Palantir Technologies, a U.S. software company known for its artificial intelligence platform, has slightly increased its annual revenue forecast and revealed plans to buy back shares worth up to $1 billion. This move reflects the company’s confidence in the growing demand for its AI platform.
AI Platform’s Success
CEO Alexander Karp announced that Palantir’s AI platform, which was launched in April, has garnered users across more than 100 organizations, including those in the healthcare and automotive sectors. Additionally, the company is in discussions with over 300 additional companies that are interested in utilizing the platform.
Key Features of the AI Platform
- The platform includes an AI assistant that assists enterprises in making informed decisions about their operations.
Palantir’s shares have experienced significant growth this year, nearly tripling in value so far. The stock rally is in line with other AI beneficiary companies, such as C3.ai.
Positive Reaction to Financial Outlook
Following the announcement that Palantir expects full-year revenue to exceed $2.21 billion, slightly beating Refinitiv estimates, the company’s shares initially dipped by 10%. However, the stock recovered and rose 3.5% in after-hours trading as investors reacted positively to the share buyback.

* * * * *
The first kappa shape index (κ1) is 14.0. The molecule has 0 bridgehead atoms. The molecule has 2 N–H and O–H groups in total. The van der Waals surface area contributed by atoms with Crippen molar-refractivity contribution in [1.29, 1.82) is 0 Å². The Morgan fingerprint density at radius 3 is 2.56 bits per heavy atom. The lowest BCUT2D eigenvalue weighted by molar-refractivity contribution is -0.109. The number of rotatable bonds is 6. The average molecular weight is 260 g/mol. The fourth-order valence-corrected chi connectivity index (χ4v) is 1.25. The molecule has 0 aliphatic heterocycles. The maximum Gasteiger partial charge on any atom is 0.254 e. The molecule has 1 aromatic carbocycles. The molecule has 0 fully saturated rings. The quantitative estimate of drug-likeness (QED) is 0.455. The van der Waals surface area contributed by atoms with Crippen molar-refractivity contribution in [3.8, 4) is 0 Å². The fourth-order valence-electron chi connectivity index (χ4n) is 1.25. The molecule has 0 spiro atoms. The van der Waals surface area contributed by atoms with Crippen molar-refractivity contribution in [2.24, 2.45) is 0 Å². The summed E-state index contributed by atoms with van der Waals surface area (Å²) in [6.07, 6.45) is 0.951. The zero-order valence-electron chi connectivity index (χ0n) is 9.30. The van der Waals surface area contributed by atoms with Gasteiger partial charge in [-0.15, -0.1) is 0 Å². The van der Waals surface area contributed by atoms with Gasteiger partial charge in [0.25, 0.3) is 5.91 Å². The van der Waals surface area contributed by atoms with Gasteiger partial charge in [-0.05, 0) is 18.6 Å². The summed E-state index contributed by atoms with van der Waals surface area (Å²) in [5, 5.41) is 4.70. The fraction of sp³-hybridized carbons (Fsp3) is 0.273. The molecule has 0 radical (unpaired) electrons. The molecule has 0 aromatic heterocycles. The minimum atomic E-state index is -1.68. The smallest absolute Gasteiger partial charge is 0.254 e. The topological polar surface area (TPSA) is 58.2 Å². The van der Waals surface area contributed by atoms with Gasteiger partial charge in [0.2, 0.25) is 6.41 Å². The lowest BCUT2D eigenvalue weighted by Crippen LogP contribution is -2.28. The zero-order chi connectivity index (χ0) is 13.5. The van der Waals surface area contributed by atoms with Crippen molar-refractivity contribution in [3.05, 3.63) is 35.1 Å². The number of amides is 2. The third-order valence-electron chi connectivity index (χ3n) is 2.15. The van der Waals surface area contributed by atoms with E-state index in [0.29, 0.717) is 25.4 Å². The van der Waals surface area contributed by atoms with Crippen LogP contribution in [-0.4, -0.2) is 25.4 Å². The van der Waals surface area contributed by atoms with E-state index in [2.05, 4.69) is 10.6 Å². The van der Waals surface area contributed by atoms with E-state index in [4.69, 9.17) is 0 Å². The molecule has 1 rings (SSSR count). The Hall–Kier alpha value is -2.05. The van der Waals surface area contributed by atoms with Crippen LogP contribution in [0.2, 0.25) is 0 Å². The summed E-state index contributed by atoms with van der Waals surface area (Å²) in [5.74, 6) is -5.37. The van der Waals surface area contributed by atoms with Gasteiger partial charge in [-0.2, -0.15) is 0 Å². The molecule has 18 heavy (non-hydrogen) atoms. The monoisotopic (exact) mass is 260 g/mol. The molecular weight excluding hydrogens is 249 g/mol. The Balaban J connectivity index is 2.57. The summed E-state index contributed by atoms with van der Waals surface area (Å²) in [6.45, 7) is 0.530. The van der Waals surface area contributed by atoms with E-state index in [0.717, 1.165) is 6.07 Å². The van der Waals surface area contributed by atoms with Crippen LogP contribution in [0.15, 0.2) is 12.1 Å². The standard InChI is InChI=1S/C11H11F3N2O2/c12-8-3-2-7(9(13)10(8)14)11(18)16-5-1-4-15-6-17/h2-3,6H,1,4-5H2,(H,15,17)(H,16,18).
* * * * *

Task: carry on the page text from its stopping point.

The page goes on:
RBC Capital Markets analyst Rishi Jaluria noted that while the numbers may be somewhat disappointing given the high expectations from retail investors, the buyback is significant for a company the size of Palantir.
In the second quarter, Palantir’s revenue increased by 13% to $533.3 million, slightly above Refinitiv estimates of $532.7 million. The company’s adjusted profit per share aligns with expectations.
However, revenue growth in both the government and commercial sectors slowed to 15% and 10%, respectively.
Factors Affecting Revenue Growth
Chief Financial Officer David Glazer attributed the muted revenue growth in Europe to reduced demand. Furthermore, Palantir’s commercial revenue was impacted by strategic investments in special purpose acquisition companies.
Glazer also mentioned that expenses would rise in the third quarter as the company continues to ramp up its AI platform and hire new technical talent.
About the Author
Chavi Mehta is a reporter covering U.S. technology companies, including semiconductor firms. Her work is primarily featured in the Technology and Business sections.